Akwambo

(redirected from Akwanbo)

Akwambo (Akwanbo, Path-Clearing Festival)

Type of Holiday: Folkloric
Date of Observation: Varies
Where Celebrated: Central Region, Ghana
Symbols and Customs: Durbar, Offerings, Path Clearing

ORIGINS

Akwambo is observed annually, mainly in the Agona and Gomoa Districts in the Central Region of Ghana. The festival commemorates the journey and arrival of the founding settlers of the four towns of Gyinankoma, Ekrawfo, Atakwaa, and Otabenadze. Celebrations are held at various times of the year, usually lasting for several days, and can include different activities according to local custom. However, most Akwambo festivals share certain common customs such as the ritual PATH CLEARING , a public gathering known as a DURBAR , and family or community reunions. There may also be music and dance performances, soccer games, and parades. In some areas, young people hold an all-night party.

SYMBOLS AND CUSTOMS

Durbar

A durbar is usually held near the end of the Akwambo festival. Community leaders and chiefs are carried on covered litters in a procession of drummers, dancers, singers, musicians, and soldiers. A public reception follows, during which speeches are made by politicians and other dignitaries. Also at this time community members may bring forward any concerns or problems needing the leaders' attention.

Offerings

During Akwambo, communal offerings are made to honor the town's ancestors. It is believed that the ancestral spirits continue to interact with the living by providing protection, good fortune, and blessings in the form of rain and successful harvests. Offerings normally take the form of libations poured on the ground or food items scattered on the water.

Path Clearing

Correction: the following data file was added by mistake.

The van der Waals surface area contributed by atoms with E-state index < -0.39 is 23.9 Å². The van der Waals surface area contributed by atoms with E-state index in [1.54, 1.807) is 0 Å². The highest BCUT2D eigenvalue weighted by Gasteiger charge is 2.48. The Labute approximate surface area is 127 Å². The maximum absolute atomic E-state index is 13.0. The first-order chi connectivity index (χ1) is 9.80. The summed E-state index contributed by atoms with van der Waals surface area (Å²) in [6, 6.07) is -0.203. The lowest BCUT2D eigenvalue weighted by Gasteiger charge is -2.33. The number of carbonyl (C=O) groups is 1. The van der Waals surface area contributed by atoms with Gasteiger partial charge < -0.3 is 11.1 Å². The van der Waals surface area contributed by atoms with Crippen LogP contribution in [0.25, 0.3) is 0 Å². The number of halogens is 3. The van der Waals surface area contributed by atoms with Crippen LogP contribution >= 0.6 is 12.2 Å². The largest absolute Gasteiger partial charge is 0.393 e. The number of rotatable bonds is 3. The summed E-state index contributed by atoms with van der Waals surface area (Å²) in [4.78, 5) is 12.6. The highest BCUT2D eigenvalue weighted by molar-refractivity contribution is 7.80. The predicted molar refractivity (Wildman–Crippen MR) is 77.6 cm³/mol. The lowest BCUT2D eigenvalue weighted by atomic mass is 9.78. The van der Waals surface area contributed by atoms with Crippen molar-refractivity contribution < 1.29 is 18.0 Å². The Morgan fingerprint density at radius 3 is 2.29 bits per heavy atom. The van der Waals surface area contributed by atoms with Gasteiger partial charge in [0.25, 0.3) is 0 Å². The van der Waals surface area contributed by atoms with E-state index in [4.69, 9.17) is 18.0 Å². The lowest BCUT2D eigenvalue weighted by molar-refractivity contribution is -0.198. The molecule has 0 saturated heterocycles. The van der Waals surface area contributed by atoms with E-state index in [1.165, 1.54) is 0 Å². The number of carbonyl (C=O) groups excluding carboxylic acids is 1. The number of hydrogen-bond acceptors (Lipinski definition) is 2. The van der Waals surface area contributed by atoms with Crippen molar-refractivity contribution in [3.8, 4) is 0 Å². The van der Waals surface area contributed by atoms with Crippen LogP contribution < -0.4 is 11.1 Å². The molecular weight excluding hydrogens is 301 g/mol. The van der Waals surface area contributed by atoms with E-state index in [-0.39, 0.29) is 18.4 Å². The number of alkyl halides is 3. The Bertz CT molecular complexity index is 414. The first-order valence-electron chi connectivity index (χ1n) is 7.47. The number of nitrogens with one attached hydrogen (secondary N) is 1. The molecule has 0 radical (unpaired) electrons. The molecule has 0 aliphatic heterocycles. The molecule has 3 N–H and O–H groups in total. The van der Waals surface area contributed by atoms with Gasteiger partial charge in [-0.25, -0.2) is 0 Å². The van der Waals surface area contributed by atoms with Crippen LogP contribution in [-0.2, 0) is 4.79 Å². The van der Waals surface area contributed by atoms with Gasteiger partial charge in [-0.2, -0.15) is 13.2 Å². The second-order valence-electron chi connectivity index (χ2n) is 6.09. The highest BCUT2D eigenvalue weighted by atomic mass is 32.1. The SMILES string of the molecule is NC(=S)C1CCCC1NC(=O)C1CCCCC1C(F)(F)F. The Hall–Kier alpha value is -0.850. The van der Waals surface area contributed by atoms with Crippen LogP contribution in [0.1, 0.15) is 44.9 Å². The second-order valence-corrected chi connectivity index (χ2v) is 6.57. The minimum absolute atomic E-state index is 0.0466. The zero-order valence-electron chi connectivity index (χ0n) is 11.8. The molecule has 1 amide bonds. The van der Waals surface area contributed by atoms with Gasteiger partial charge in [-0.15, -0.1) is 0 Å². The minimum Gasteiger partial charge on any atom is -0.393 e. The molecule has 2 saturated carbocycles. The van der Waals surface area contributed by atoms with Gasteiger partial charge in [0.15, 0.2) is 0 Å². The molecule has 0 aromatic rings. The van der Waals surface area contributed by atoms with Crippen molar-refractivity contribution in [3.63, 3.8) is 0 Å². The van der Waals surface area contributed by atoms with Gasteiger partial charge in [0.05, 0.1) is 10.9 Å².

Perhaps the most important part of Akwambo is the ritual path clearing that is done in honor of the first settlers who established the town. Every member of the community is expected to participate in clearing the paths and roads leading to the town, as well as those that provide access to streams, rivers, farms, shrines, and communal spaces. Unpaved footpaths are weeded and maintained, while paved roads are ritually swept with branches, brooms, and fans made of leaves.

FURTHER READING

Henderson, Helene, ed. Holidays, Festivals, and Celebrations of the World Dictionary, 3rd ed. Detroit: Omnigraphics, 2005.

WEB SITES

Ghana Embassy in the United States www.ghana-embassy.org

Ghana Ministry of Local Government, Rural Development and Environment www.ghanadistricts.com

Ghana Ministry of Tourism and Diasporan Relations www.touringghana.com

Ghana National Commission on Culture www.ghanaculture.gov.gh

Akwambo (Path-Clearing Festival)

Date varies
How and when the Akwambo Festival is observed by the Fante people, particularly in the Agona and Gomoa regions of Ghana, varies from place to place. It was first observed by the migrant ancestors of these people, whose primary task when they arrived in a new place was clearing paths to the rivers and other watering places. A day was set aside for this purpose, and for clearing the paths leading to farms and other communal places as well. Everyone who used these routes was expected to attend and help in the work or contribute financially.
In some places, path clearing is no longer necessary because there are paved roads. But the festival is still observed, especially at Agona Nkum, where it is part of a week-long celebration. A traditional part of the festivities is the parade of the Asafo groups. Each town has a number of Asafo companies which, during colonial times, functioned as militias. The literal translation of asafo is "people of war." Today they are community associations which together include representatives from nearly every family in town, but the military influence is still seen in the flags and weapons carried by members.
On path-clearing day in Agona Nkum the Asafo companies lead a procession beyond the town's borders where they pay homage to Oburata Kofi, the god of the well. Then, amid firing guns, dancing, and drumming, the procession returns to town, where community members meet with the town chief and other leaders to discuss town laws and other communal matters.
CONTACTS:
Ghana Embassy
3512 International Dr. N.W.
Washington, D.C. 20008
202-686-4520; fax: 202-686-4527
www.ghanaembassy.org
SOURCES:
FestGhana-1970, p. 40